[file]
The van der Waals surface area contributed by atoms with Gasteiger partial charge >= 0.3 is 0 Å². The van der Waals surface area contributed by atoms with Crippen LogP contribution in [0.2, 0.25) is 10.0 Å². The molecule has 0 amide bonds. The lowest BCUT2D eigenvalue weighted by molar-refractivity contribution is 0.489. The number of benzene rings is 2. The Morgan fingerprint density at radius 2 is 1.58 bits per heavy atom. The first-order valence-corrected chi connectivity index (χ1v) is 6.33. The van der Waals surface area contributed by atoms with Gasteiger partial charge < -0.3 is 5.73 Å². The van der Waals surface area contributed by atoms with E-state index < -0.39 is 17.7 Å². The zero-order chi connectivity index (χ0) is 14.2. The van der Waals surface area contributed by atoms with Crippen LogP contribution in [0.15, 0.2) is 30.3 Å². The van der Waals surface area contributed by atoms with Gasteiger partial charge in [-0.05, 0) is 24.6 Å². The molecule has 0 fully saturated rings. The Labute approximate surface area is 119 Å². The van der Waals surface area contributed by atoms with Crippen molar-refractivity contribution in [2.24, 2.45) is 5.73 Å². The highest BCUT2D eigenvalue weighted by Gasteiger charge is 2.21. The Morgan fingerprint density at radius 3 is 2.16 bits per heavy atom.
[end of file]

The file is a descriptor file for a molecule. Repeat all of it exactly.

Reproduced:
The van der Waals surface area contributed by atoms with Gasteiger partial charge >= 0.3 is 0 Å². The van der Waals surface area contributed by atoms with Crippen LogP contribution in [0.2, 0.25) is 10.0 Å². The molecule has 0 amide bonds. The lowest BCUT2D eigenvalue weighted by molar-refractivity contribution is 0.489. The number of benzene rings is 2. The Morgan fingerprint density at radius 2 is 1.58 bits per heavy atom. The first-order valence-corrected chi connectivity index (χ1v) is 6.33. The van der Waals surface area contributed by atoms with Gasteiger partial charge < -0.3 is 5.73 Å². The van der Waals surface area contributed by atoms with E-state index < -0.39 is 17.7 Å². The zero-order chi connectivity index (χ0) is 14.2. The van der Waals surface area contributed by atoms with Crippen LogP contribution in [0.15, 0.2) is 30.3 Å². The van der Waals surface area contributed by atoms with Gasteiger partial charge in [-0.05, 0) is 24.6 Å². The molecule has 0 fully saturated rings. The Labute approximate surface area is 119 Å². The van der Waals surface area contributed by atoms with Crippen molar-refractivity contribution in [2.24, 2.45) is 5.73 Å². The highest BCUT2D eigenvalue weighted by Gasteiger charge is 2.21. The Morgan fingerprint density at radius 3 is 2.16 bits per heavy atom.